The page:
The Columbus Affair, by Steve Berry
Tom Sagan is suicidal.
Tom has lost everything. When he married his wife, he converted from Judaism to Christianity (her religion) and his father stopped speaking to him. When he and his wife divorced, his daughter stopped speaking to him, as well. And eight years ago, he wrote an article that turned out to be a setup. He was getting too inquisitive, so someone set up a phony source, knowing that his refusal to tape his interviews would make it seem as though he made up the story from whole cloth. Once it came out that the source was fake, he lost his job. His ex-wife and father have also died in the intervening time.
Sagan has procured a gun and gone to his father's house to do the act. Just as he is about to pull the trigger, however, he is stopped by a man named Zachariah Simon. Simon has Tom's daughter and will have his henchmen kill her unless Tom has his father's body exhumed.
As Tom finds out upon the exhumation of his father's body, his father had been the last keeper of a secret. Of course, now that Tom knows that the secret exists, his father has become the next-to-last keeper of the secret. What the secret is, Tom has to find out, and he travels from Orlando, Florida to Vienna, Prague, and Jamaica in search of the answers.
There are three intertwined storylines in this book -- Tom's search for the secret his father kept, Simon's plans, and the search of a man named Béne Rowe for a lost gold mine.
This book was another attempt to find a good source of historical mystery and adventure. The history in this book is excellent -- Berry covers copious amounts of history, including some of the history of Judaism, Spain, Prague, Vienna, and Jamaica and so far nearly everything I have researched checks out. The only details that do not necessarily check out is some of the history of Columbus. Much of the descriptions of the voyages checks out. For example, he brought a Hebrew translator, Luis de Torres (born Yosef Ben Ha Levy Havri) with him. Much of his explanation of Columbus's personal background, however, is pure fiction. This should not come as a surprise, since the book opens with the quote from what he referenced as an anonymous observer, but which I was quickly able to find attributed to William F. Keegan of the University of Florida in the March 24, 1991 edition of "VISTA" magazine: "For 500 years there has been only one answer to the question, who was Columbus? That answer is another question. Who do you want him to be?"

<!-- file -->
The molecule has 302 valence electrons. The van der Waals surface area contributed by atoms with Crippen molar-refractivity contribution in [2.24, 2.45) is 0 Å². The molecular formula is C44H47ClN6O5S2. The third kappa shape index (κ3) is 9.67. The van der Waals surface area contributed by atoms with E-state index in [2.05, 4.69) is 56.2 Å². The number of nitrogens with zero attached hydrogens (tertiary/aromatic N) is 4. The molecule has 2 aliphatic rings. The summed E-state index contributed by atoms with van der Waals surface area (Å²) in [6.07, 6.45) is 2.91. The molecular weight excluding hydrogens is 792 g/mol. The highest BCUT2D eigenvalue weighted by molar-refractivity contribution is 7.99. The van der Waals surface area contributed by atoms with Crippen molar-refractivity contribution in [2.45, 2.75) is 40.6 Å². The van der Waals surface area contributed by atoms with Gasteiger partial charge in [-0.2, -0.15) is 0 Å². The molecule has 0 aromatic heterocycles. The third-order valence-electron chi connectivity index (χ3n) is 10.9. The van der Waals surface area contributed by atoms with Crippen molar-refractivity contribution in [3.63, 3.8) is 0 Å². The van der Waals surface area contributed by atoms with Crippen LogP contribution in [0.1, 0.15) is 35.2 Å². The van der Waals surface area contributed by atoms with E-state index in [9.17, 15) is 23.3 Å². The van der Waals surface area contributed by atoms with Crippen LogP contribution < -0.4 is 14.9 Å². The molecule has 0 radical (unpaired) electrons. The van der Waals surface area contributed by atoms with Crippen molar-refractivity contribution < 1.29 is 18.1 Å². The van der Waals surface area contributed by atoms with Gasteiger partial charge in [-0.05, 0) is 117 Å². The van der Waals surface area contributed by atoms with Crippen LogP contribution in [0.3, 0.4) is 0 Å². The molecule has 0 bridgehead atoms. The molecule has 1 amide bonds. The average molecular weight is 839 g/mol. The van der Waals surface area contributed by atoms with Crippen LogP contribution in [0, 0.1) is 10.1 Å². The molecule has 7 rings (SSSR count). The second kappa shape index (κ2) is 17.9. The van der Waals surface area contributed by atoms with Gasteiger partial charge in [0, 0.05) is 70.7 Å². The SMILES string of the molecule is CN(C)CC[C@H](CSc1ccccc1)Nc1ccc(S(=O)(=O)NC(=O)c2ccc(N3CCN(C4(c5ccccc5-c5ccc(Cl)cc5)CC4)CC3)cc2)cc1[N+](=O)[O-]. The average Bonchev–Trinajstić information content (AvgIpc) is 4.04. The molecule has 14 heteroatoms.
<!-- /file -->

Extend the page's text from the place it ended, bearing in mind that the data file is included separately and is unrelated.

While I was very happy with the history, disappointingly, the mystery and adventure is somewhat lacking. In part this is because this book has what the late Roger Ebert termed an "idiot plot." If the characters weren't idiots, there would be no plot. Well, one character in particular is the idiot, who doesn't get on the clue bus until entirely too late in this book.
Additionally, as the climax of the book approaches, the action increases, as it should. However, part of the actiony bits, namely a chase through a cave, was impossible for me to see in my head. Perhaps the chase scene would have gone over better if Berry had included a diagram of the layout of the cave. Additionally, the chase also turns out to be utterly unnecessary for reasons that I will not go into here.
I also have to just scratch the surface of my annoyance at Sagan's daughter's name -- Alle. Alle? I think he was aiming for a creative spelling of "Allie" and missed. He hit the German word for "all" instead. I guess it's a good thing Alle was an only child. If the Sagans had had a son as well, perhaps he would have ended up with the name "Nicht," presumably pronounced like "Nick."
I am severely conflicted about this book. I loved the history and wish there were more fiction where this much detail is given to it. However, from this one example, I think that the running, chasing, and weapons play aspects are not Berry's strong suit. I have one more Berry book to read and review, "The Third Secret," and how I feel about that one will determine whether I give Berry any more of my attention or money in the future.